Center for Ecoliteracy Launches Food and Climate Change Interactive Guide

The Center for Ecoliteracy (CEL) has just produced two publications exploring how food and climate systems interact and how personal choices can make a difference. The first, “Understanding Food and Climate Change: An Interactive Guide,” is designed for educators, ideal for grades 6-12, and also for general audiences. The second publication, “Understanding Food and Climate Change: A Systems Perspective,” is a collection of essays with an emphasis on systems thinking.

Both publications are available as free iBooks for Mac and iPad users, and as web versions for all computers and tablets. For more information, please visit the CEL website:

Fritjof Capra, physicist, systems theorist, author and one of the founders of the Center for Ecoliteracy announced the new guides by saying that “the food and wellness movement and the movement to foster awareness and understanding of climate change are among the most powerful social movements in today’s global civil society. And yet, there is hardly any connection between the two, either conceptually or organizationally, even though a thorough understanding of the multiple links between agriculture and climate change seems critical for the survival and well-being of humanity. This interactive guide promotes such understanding in a lively, multicultural way. It will be an invaluable tool for food and climate educators and change advocates, and I highly recommend it.”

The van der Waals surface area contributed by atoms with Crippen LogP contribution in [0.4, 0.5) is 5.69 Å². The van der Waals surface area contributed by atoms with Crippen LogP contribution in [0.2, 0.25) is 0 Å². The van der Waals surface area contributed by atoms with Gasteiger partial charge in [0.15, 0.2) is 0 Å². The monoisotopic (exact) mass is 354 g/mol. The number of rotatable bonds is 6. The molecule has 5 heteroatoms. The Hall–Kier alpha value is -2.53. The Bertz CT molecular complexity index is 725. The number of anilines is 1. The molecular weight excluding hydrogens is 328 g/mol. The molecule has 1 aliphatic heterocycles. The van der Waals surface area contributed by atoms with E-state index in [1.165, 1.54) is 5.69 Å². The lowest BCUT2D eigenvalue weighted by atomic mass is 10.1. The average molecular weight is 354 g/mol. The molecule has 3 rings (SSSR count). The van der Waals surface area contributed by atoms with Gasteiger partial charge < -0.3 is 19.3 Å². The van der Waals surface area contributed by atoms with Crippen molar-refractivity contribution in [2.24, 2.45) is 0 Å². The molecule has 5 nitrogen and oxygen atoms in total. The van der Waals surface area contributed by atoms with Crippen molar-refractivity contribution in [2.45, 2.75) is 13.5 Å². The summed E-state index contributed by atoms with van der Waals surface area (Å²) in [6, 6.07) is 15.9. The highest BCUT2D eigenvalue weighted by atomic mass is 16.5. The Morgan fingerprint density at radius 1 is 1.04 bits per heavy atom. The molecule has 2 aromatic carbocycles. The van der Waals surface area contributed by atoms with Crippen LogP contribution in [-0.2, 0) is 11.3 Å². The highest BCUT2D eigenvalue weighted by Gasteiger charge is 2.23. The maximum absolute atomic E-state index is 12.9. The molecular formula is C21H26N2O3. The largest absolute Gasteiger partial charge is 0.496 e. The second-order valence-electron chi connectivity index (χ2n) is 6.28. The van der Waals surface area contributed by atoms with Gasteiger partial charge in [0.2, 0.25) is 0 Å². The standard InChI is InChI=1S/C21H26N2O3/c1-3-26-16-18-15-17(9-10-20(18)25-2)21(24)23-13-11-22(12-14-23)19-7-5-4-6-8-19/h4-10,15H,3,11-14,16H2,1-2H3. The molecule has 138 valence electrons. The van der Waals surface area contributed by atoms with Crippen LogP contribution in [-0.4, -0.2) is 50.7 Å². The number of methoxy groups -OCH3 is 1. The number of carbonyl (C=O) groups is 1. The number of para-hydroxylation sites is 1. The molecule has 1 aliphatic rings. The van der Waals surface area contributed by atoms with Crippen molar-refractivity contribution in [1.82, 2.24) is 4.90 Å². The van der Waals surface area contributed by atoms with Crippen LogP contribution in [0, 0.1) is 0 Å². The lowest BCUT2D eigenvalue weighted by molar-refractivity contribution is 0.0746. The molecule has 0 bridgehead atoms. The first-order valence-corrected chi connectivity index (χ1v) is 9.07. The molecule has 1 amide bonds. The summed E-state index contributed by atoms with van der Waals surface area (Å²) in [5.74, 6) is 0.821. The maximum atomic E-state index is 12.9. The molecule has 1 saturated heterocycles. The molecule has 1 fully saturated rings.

This publication is part of a suite of resources from the Center for Ecoliteracy that explore the connections between food systems and climate change. You can learn more about their resource here.

One response to “Center for Ecoliteracy Launches Food and Climate Change Interactive Guide

  1. I appreciate CEL.for their hard work.My interested subject is Food and climate change.We have the responsibility to protect child environment and healthy future generations as a educators, teachers and duty bearers in respecting each others survival right.Building changes is not easy but changing food habits through best practices can be adopted by many people.

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